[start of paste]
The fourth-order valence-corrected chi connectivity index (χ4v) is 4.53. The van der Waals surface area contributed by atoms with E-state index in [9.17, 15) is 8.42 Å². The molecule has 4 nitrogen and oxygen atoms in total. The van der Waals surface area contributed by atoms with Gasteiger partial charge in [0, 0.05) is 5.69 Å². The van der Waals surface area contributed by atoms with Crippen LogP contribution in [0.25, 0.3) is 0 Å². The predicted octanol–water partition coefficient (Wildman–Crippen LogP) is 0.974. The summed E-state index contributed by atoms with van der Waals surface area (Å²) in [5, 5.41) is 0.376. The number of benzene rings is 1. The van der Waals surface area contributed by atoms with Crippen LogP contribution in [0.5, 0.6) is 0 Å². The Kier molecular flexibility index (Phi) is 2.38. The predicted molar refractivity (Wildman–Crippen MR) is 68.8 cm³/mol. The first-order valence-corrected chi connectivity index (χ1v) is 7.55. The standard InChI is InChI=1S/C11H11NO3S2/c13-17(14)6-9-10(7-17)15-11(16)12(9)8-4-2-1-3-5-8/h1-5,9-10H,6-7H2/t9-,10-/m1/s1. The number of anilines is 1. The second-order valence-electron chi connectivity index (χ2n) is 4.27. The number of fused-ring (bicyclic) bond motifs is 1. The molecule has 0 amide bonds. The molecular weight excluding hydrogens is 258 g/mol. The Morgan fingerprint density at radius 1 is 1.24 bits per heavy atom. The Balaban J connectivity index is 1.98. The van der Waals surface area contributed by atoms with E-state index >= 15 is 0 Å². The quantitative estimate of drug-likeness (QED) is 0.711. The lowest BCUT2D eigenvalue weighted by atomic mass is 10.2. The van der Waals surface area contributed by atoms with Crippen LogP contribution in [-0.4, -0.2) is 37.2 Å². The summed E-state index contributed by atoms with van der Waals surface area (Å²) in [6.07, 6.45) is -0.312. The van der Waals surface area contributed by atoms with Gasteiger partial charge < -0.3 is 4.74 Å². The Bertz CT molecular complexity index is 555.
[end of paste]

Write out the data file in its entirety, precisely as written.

The fourth-order valence-corrected chi connectivity index (χ4v) is 4.53. The van der Waals surface area contributed by atoms with E-state index in [9.17, 15) is 8.42 Å². The molecule has 4 nitrogen and oxygen atoms in total. The van der Waals surface area contributed by atoms with Gasteiger partial charge in [0, 0.05) is 5.69 Å². The van der Waals surface area contributed by atoms with Crippen LogP contribution in [0.25, 0.3) is 0 Å². The predicted octanol–water partition coefficient (Wildman–Crippen LogP) is 0.974. The summed E-state index contributed by atoms with van der Waals surface area (Å²) in [5, 5.41) is 0.376. The number of benzene rings is 1. The van der Waals surface area contributed by atoms with Crippen LogP contribution in [0.5, 0.6) is 0 Å². The Kier molecular flexibility index (Phi) is 2.38. The predicted molar refractivity (Wildman–Crippen MR) is 68.8 cm³/mol. The first-order valence-corrected chi connectivity index (χ1v) is 7.55. The standard InChI is InChI=1S/C11H11NO3S2/c13-17(14)6-9-10(7-17)15-11(16)12(9)8-4-2-1-3-5-8/h1-5,9-10H,6-7H2/t9-,10-/m1/s1. The number of anilines is 1. The second-order valence-electron chi connectivity index (χ2n) is 4.27. The number of fused-ring (bicyclic) bond motifs is 1. The molecule has 0 amide bonds. The molecular weight excluding hydrogens is 258 g/mol. The Morgan fingerprint density at radius 1 is 1.24 bits per heavy atom. The Balaban J connectivity index is 1.98. The van der Waals surface area contributed by atoms with E-state index >= 15 is 0 Å². The quantitative estimate of drug-likeness (QED) is 0.711. The lowest BCUT2D eigenvalue weighted by atomic mass is 10.2. The van der Waals surface area contributed by atoms with Crippen LogP contribution in [-0.4, -0.2) is 37.2 Å². The summed E-state index contributed by atoms with van der Waals surface area (Å²) in [6.07, 6.45) is -0.312. The van der Waals surface area contributed by atoms with Gasteiger partial charge < -0.3 is 4.74 Å². The Bertz CT molecular complexity index is 555.